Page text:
There Hemingway would explore to experience nature in the city. When his family was wanting for the money, he would sometimes hunt pigeons in the Jardin du Luxembourg, snapping their necks and hiding their bodies in his son’s pram. You don’t have to stalk pigeons to experience the Jardin du Luxembourg, however. Stroll around the grounds (it’s the second largest public park in Paris) and admire the shaded alleys and fountains, or visit the Luxembourg Palace which is today houses the French Senate.



Shakespeare and Company

Anyone fascinated with Hemingway—or any other early modernist English author—should came here : a historic bookstore near the Seine on Paris’ Left Bank.

Started by American expat Sylvia Beach in 1919, the bookstore served as the center for English speaking writers and publishers in post-WWI Paris. Hemingway mentions the shop in his Paris memoir, He writing, “In those days there was no money to buy books. I borrowed books from the rental library of Shakespeare & Company, which was the library and bookstore of Sylvia Beach. On a cold windswept street, this was a warm, cheerful place with a big stove in winter, tables and shelves of books, new books in the window, and photographs on the wall of famous writers both dead and living.” 

Shakespeare and Company was also the first place to publish James Joyce’s classic  -Ulysses.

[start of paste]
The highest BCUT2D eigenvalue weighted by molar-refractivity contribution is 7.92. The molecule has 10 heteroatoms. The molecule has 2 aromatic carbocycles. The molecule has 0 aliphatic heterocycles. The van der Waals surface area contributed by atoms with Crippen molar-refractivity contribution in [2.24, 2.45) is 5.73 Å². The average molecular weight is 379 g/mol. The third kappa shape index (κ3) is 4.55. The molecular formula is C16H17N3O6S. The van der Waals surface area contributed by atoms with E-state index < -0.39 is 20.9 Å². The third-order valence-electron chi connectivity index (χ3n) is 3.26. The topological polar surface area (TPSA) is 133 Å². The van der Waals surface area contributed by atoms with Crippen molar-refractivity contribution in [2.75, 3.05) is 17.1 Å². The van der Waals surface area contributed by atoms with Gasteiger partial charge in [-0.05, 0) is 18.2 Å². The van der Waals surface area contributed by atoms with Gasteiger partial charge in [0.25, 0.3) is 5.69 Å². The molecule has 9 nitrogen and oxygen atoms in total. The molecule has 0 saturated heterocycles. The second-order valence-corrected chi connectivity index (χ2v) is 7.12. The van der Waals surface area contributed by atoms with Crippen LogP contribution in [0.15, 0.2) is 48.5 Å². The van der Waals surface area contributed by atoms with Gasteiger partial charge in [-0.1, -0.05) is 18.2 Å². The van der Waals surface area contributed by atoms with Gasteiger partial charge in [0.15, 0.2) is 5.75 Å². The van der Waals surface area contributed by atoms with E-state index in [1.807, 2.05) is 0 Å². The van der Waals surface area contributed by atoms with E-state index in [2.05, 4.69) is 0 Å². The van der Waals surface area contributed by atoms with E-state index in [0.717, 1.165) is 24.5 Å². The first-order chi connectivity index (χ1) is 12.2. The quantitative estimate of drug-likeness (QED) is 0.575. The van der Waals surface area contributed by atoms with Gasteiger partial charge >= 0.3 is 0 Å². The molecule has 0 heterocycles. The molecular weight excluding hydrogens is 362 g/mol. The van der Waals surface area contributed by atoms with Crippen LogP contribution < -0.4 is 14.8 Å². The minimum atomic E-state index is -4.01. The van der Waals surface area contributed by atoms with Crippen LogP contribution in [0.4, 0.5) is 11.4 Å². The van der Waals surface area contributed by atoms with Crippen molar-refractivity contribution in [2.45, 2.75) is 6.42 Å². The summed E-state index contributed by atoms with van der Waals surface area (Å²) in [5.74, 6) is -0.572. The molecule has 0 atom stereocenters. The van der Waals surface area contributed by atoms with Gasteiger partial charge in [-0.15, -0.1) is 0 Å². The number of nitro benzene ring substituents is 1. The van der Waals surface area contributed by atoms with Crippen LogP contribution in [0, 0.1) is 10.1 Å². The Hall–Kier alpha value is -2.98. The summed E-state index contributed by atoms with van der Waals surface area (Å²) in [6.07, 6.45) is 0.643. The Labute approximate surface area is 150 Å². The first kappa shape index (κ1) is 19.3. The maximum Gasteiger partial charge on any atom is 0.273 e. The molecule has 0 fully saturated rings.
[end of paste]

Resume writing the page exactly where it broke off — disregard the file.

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6) Harry’s New York Bar

It was one of the bars Hemingway frequented, near the Paris Opera. This place served as a meeting place for expatriates in the city. The bar itself came from a Manhattan bar that Harry’s original owner, jockey Tod Sloan, had owned previously.


Snails and the Artist

 Abelino Camacho, my new friend from mexico wanted to try how it tastes  snails. I’m not a big fan of snails because they are usually seasoned with a large amount of garlic that makes your breathe fire through the rest of the day but he wanted to try even though of that.

I took him to my favorite restaurant – Cafe St Regis. I loved this place from the first plate of French cheeses which I ate here.   Since that day I know that the food here is first quality. The waiters  may seem not too friendly but it’s just an impression. They are just professional in French-style. Above all, this place is  It’s a perfect reincarnation a classic brasseries. Subway tile, cool lights and big windows to watch Paris.


Unfortunately all this didn’t help. After two snails Abelino surrendered. He said politely that they are not so bad but he prefers a steak. Even the famous Parisian aperitif- Kir Royal – didn’t help.


Six plump snails has been still on a plate. I ate one. Neighbors from nearby tables didn’t want to try. At some point Abelino noticed thoughtful guy with a hat who stands at the entrance. I came to him.  I offered him our snails. He agreed. He sat down at our table and he was incredibly sympathetic.  We started an interesting conversation about Paris, life and snails . His name was Brian Morris. He is an artist from New York who was showing his works in Paris. At the end of our conversation he invited us to the opening of his exhibition in Paris.


As a result all the snails have been eaten up.  I also looked interesting expo interesting artist from NY in Paris.